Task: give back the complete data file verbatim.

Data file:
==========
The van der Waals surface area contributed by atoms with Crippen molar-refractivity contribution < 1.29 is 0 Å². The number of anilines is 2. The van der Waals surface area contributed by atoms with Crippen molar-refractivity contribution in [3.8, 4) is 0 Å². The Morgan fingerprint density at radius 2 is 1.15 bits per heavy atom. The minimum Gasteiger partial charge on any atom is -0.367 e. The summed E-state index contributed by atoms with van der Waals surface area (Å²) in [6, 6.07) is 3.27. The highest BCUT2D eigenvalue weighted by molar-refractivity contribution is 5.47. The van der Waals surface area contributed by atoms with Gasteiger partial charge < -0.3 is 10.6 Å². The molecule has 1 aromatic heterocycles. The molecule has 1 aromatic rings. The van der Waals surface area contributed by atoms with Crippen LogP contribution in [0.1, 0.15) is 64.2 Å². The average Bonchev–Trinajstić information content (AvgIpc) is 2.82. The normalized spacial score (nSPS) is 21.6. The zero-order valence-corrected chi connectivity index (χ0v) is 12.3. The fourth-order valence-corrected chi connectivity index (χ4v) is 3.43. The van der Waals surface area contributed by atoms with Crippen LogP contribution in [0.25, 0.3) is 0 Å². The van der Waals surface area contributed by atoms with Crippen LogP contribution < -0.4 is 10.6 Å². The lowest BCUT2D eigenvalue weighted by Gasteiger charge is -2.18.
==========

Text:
The van der Waals surface area contributed by atoms with Crippen molar-refractivity contribution < 1.29 is 0 Å². The number of anilines is 2. The van der Waals surface area contributed by atoms with Crippen molar-refractivity contribution in [3.8, 4) is 0 Å². The Morgan fingerprint density at radius 2 is 1.15 bits per heavy atom. The minimum Gasteiger partial charge on any atom is -0.367 e. The summed E-state index contributed by atoms with van der Waals surface area (Å²) in [6, 6.07) is 3.27. The highest BCUT2D eigenvalue weighted by molar-refractivity contribution is 5.47. The van der Waals surface area contributed by atoms with Gasteiger partial charge < -0.3 is 10.6 Å². The molecule has 1 aromatic heterocycles. The molecule has 1 aromatic rings. The van der Waals surface area contributed by atoms with Crippen LogP contribution in [0.1, 0.15) is 64.2 Å². The average Bonchev–Trinajstić information content (AvgIpc) is 2.82. The normalized spacial score (nSPS) is 21.6. The zero-order valence-corrected chi connectivity index (χ0v) is 12.3. The fourth-order valence-corrected chi connectivity index (χ4v) is 3.43. The van der Waals surface area contributed by atoms with Crippen LogP contribution in [0.25, 0.3) is 0 Å². The van der Waals surface area contributed by atoms with Crippen LogP contribution < -0.4 is 10.6 Å². The lowest BCUT2D eigenvalue weighted by Gasteiger charge is -2.18.